While asking a political question, Jonathan Merritt’s latest column in The Week provides insight into how group leaders keep in-group members in line. Merritt was slated to speak at a Liberty University function (his alma mater), but was disinvited by the president of the school, Jerry Falwell, Jr. because “We’re just uncomfortable with some of the things you’ve been writing.”
Using the stick is a part of the tactics, promising a return to good graces if one comes around is the carrot. According to Merritt, Falwell, Jr. then said:
“You don’t seem to remember who your friends are,” Falwell lamented. “So we’ll continue to keep an eye on you and if things change on your end, we’ll reevaluate.”
I have had several of those kind of conversations over the years. The power players have been both liberals and conservatives. Group dynamics don’t seem to know party loyalties.
In this case, Merritt uses this story to pursue what promises to be a significant story line of the 2016 election. Can the cluster of religious right positions held by Ted Cruz and featured by Liberty University earlier this week appeal to the rest of the country?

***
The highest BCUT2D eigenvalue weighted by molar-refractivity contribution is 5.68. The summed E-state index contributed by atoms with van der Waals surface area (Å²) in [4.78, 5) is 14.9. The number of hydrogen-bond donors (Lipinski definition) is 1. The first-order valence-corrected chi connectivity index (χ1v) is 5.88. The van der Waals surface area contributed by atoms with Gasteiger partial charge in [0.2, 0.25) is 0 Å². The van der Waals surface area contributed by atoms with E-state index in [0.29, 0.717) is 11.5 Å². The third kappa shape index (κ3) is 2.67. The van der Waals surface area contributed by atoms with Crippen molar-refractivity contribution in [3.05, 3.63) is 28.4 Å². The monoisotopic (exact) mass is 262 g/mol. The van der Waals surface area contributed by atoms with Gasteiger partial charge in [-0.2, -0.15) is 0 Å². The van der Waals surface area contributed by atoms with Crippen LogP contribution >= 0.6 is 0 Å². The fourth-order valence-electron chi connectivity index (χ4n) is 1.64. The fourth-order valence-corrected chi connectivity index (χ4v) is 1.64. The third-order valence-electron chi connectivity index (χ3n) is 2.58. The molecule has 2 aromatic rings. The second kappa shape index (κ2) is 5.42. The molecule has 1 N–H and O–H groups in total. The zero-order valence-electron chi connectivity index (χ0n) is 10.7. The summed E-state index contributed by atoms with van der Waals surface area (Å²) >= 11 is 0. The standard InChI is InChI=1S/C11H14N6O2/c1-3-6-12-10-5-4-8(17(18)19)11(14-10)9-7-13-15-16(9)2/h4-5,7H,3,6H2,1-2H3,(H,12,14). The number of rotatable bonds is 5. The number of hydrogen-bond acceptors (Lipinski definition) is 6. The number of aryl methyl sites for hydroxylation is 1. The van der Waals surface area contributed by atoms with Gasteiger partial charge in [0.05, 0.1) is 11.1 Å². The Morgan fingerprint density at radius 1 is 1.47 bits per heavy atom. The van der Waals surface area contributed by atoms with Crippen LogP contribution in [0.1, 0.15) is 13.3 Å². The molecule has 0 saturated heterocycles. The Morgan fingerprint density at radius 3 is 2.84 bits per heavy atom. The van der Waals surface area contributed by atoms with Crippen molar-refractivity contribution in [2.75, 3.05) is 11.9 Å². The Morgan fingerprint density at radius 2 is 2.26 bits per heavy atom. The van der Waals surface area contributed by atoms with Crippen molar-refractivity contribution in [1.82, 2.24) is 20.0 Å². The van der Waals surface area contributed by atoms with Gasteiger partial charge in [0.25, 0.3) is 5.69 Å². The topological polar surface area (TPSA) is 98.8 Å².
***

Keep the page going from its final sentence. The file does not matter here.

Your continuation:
Merritt seems skeptical and I agree with him.
Merritt frames the matter this way:
The question that is yet to be answered is whether their kind of conservatism — the Liberty University kind — is too rigid, radical, and Tea Party-friendly for most Americans, including moderate conservatives and centrists like me.
I am aware that not all people who teach at Liberty University are as far right as the administration appears to be. Liberty is often known for the work of the Liberty Counsel and the law school once headed by Mat Staver. As I just pointed out, Liberty law school associate dean Matt Barber wants the Christian right candidates to cut a back room deal to choose the Christian candidate for president.
In any case, I am not excited about a theocrat as a representative of the GOP, and I suspect most of the electorate won’t buy it either.
Correction: The original post identified Mat Staver as current head of the Liberty University School of Law and implied that Matt Barber was with the Liberty Counsel. Staver completed his tenure as Dean of the law school in 2014 and Barber is not with Liberty Counsel. I regret the errors and thank Mat Staver for pointing them out.